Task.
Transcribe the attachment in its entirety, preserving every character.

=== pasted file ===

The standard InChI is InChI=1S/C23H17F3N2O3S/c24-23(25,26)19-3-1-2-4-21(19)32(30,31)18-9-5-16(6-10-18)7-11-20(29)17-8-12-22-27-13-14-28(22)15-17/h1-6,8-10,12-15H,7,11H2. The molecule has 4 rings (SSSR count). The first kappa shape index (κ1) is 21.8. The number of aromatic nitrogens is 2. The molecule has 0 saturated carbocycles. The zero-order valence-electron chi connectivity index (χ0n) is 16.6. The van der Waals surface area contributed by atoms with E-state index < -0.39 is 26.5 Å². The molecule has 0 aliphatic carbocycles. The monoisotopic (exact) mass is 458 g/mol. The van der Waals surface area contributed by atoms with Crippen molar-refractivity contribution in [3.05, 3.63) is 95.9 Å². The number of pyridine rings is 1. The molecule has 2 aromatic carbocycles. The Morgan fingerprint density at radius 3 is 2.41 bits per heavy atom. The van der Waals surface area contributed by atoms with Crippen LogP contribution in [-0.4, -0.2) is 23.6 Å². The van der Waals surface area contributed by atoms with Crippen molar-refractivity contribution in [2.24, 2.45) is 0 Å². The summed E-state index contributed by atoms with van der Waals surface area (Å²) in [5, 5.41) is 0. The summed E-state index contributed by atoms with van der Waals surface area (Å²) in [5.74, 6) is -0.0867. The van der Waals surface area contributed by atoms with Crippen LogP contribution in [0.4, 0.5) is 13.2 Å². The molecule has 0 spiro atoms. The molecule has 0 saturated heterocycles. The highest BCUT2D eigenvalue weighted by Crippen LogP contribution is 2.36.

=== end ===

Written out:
The standard InChI is InChI=1S/C23H17F3N2O3S/c24-23(25,26)19-3-1-2-4-21(19)32(30,31)18-9-5-16(6-10-18)7-11-20(29)17-8-12-22-27-13-14-28(22)15-17/h1-6,8-10,12-15H,7,11H2. The molecule has 4 rings (SSSR count). The first kappa shape index (κ1) is 21.8. The number of aromatic nitrogens is 2. The molecule has 0 saturated carbocycles. The zero-order valence-electron chi connectivity index (χ0n) is 16.6. The van der Waals surface area contributed by atoms with E-state index < -0.39 is 26.5 Å². The molecule has 0 aliphatic carbocycles. The monoisotopic (exact) mass is 458 g/mol. The van der Waals surface area contributed by atoms with Crippen molar-refractivity contribution in [3.05, 3.63) is 95.9 Å². The number of pyridine rings is 1. The molecule has 2 aromatic carbocycles. The Morgan fingerprint density at radius 3 is 2.41 bits per heavy atom. The van der Waals surface area contributed by atoms with Crippen LogP contribution in [-0.4, -0.2) is 23.6 Å². The van der Waals surface area contributed by atoms with Crippen molar-refractivity contribution in [2.24, 2.45) is 0 Å². The summed E-state index contributed by atoms with van der Waals surface area (Å²) in [5, 5.41) is 0. The summed E-state index contributed by atoms with van der Waals surface area (Å²) in [5.74, 6) is -0.0867. The van der Waals surface area contributed by atoms with Crippen LogP contribution in [0.4, 0.5) is 13.2 Å². The molecule has 0 spiro atoms. The molecule has 0 saturated heterocycles. The highest BCUT2D eigenvalue weighted by Crippen LogP contribution is 2.36.